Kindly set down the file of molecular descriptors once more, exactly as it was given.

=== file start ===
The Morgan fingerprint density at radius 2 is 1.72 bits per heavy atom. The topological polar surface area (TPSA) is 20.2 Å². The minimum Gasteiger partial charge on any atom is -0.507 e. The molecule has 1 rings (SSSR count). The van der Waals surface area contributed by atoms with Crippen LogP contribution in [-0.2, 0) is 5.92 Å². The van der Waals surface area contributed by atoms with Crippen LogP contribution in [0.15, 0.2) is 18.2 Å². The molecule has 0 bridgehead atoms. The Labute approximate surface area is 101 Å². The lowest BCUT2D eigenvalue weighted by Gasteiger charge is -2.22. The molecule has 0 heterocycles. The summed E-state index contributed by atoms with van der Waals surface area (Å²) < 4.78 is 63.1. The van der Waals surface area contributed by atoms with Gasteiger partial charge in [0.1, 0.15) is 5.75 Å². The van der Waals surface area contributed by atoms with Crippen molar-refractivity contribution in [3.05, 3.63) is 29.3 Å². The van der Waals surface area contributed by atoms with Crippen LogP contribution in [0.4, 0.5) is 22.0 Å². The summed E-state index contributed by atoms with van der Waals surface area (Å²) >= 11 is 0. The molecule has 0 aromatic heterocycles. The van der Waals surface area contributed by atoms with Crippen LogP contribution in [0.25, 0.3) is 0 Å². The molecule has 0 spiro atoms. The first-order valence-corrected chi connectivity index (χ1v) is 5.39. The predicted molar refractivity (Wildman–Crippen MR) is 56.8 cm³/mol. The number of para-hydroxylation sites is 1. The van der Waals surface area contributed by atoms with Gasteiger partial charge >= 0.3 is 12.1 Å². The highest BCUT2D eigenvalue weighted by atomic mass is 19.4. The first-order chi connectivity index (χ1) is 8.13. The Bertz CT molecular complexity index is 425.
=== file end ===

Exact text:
The Morgan fingerprint density at radius 2 is 1.72 bits per heavy atom. The topological polar surface area (TPSA) is 20.2 Å². The minimum Gasteiger partial charge on any atom is -0.507 e. The molecule has 1 rings (SSSR count). The van der Waals surface area contributed by atoms with Crippen LogP contribution in [-0.2, 0) is 5.92 Å². The van der Waals surface area contributed by atoms with Crippen LogP contribution in [0.15, 0.2) is 18.2 Å². The molecule has 0 bridgehead atoms. The Labute approximate surface area is 101 Å². The lowest BCUT2D eigenvalue weighted by Gasteiger charge is -2.22. The molecule has 0 heterocycles. The summed E-state index contributed by atoms with van der Waals surface area (Å²) < 4.78 is 63.1. The van der Waals surface area contributed by atoms with Gasteiger partial charge in [0.1, 0.15) is 5.75 Å². The van der Waals surface area contributed by atoms with Crippen molar-refractivity contribution in [3.05, 3.63) is 29.3 Å². The van der Waals surface area contributed by atoms with Crippen LogP contribution in [0.4, 0.5) is 22.0 Å². The summed E-state index contributed by atoms with van der Waals surface area (Å²) >= 11 is 0. The molecule has 0 aromatic heterocycles. The van der Waals surface area contributed by atoms with Crippen LogP contribution in [0.25, 0.3) is 0 Å². The molecule has 0 spiro atoms. The first-order valence-corrected chi connectivity index (χ1v) is 5.39. The predicted molar refractivity (Wildman–Crippen MR) is 56.8 cm³/mol. The number of para-hydroxylation sites is 1. The van der Waals surface area contributed by atoms with Gasteiger partial charge >= 0.3 is 12.1 Å². The highest BCUT2D eigenvalue weighted by atomic mass is 19.4. The first-order chi connectivity index (χ1) is 8.13. The Bertz CT molecular complexity index is 425.